Minority racial and ethnic groups in the US have long experienced disparities in access to health care and worse health outcomes, undermining broader social, political, and economic equality. One component of these disparities are various stereotypes that affect how minority patients are perceived and treated. This session will explore how medical discourse and the health system it supports can be altered to address these harms, and how legal changes can improve outcomes in the future.
Introduction: Carmel Shachar, Executive Director, The Petrie-Flom Center for Health Law Policy, Biotechnology, and Bioethics at Harvard Law School
Evelynn Hammonds, Chair, Department of the History of Science; Barbara Gutmann Rosenkrantz Professor of the History of Science; Professor of African and African American Studies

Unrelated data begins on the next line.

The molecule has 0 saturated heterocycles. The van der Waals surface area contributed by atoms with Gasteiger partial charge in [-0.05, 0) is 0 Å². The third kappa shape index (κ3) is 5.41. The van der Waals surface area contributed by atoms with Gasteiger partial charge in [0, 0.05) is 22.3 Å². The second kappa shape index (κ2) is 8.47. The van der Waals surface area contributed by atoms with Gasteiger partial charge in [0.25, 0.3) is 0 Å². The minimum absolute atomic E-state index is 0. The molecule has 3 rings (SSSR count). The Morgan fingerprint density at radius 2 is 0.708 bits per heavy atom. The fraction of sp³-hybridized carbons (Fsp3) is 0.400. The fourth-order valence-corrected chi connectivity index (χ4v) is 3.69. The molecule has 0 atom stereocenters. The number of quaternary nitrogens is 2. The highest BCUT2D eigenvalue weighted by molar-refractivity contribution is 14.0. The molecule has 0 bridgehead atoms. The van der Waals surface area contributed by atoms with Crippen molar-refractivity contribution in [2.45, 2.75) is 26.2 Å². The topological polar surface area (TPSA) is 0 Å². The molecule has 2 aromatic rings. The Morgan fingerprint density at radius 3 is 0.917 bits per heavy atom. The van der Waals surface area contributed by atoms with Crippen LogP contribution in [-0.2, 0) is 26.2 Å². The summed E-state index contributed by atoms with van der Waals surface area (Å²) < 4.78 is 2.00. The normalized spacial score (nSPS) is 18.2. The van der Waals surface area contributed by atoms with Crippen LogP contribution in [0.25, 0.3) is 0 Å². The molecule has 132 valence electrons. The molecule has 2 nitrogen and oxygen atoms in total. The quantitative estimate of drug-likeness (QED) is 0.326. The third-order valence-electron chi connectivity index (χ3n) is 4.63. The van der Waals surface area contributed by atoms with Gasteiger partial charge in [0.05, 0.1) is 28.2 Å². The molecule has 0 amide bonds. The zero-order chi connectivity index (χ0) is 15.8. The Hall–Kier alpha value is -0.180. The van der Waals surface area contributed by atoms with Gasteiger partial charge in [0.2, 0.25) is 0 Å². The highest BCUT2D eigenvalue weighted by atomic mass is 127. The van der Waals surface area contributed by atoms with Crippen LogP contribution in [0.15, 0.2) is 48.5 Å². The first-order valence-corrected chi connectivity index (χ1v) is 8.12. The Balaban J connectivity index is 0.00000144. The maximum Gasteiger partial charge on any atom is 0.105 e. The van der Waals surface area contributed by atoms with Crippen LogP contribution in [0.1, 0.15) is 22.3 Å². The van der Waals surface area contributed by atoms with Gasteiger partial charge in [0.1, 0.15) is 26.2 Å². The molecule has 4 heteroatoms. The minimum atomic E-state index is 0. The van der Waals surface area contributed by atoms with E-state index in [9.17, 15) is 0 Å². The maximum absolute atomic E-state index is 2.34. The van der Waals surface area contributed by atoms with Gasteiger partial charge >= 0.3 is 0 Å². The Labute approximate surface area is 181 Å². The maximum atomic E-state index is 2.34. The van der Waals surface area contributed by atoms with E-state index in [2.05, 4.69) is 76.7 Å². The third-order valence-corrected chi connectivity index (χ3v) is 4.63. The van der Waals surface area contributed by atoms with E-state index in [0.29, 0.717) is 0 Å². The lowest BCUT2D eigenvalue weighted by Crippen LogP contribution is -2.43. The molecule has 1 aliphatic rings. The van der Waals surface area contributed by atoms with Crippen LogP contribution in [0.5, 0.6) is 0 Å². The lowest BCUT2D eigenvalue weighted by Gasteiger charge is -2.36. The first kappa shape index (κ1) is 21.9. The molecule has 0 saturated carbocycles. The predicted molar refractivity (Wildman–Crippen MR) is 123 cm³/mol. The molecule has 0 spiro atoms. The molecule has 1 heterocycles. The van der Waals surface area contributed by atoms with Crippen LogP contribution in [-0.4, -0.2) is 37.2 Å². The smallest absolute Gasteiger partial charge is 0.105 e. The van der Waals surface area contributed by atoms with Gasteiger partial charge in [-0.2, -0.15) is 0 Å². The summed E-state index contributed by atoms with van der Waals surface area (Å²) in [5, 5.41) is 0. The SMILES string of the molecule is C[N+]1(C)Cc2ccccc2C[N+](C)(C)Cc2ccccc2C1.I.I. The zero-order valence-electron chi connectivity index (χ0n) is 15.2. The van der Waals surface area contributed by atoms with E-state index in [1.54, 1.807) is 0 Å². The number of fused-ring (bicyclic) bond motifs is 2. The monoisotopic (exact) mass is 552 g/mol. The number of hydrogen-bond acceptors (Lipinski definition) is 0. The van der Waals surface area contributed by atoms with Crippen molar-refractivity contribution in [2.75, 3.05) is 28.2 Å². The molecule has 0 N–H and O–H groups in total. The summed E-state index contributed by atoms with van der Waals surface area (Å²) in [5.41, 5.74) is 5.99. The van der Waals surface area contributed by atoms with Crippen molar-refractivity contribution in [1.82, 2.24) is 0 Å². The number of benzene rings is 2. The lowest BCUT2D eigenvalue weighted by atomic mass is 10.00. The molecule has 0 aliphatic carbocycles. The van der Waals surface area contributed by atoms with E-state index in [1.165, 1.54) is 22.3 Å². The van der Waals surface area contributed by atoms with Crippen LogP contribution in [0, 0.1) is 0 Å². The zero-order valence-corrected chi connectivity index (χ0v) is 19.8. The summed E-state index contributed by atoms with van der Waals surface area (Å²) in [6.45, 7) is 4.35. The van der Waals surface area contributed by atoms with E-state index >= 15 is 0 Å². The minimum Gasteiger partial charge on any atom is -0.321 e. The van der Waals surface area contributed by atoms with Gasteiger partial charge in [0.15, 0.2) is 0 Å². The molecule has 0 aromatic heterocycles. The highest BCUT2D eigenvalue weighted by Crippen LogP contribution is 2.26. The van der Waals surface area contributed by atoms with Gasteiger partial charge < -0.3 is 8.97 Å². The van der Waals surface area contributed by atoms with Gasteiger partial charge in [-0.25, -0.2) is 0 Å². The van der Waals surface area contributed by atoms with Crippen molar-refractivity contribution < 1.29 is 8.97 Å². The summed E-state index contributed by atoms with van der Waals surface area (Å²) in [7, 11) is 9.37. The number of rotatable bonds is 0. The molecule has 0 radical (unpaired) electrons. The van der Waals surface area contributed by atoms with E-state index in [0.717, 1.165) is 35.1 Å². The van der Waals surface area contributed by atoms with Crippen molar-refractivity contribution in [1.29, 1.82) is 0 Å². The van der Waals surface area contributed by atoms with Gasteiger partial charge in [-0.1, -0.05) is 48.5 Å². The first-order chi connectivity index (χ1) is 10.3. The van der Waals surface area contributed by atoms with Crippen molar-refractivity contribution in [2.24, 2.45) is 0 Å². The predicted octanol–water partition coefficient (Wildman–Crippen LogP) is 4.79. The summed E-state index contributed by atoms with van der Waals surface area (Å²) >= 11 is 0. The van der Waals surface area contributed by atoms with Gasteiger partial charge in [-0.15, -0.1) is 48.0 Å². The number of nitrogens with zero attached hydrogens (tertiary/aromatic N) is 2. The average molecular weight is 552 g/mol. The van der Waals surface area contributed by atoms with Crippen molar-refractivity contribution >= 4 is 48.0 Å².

Craig Connoth, Associate Professor of Law and Director, Health Law Certificate, University of Colorado Law School
Moderator: Michelle Morse, Hospitalist, Brigham and Women’s Hospital; Assistant Professor, Harvard Medical School; Robert Wood Johnson Foundation Health Policy Fellow; Founding Co-Director, EqualHealth
The Health Policy and Bioethics Consortia is a monthly series that convenes two international experts from different fields or vantage points to discuss how biomedical innovation and health care delivery are affected by various ethical norms, laws, and regulations.
They are organized by the Harvard Medical School Center for Bioethics and the Program on Regulation, Therapeutics, and Law (PORTAL) at Brigham and Women’s Hospital, in collaboration with the Petrie-Flom Center for Health Law Policy, Biotechnology, and Bioethics at Harvard Law School. Support provided by the Oswald DeN. Cammann Fund at Harvard University.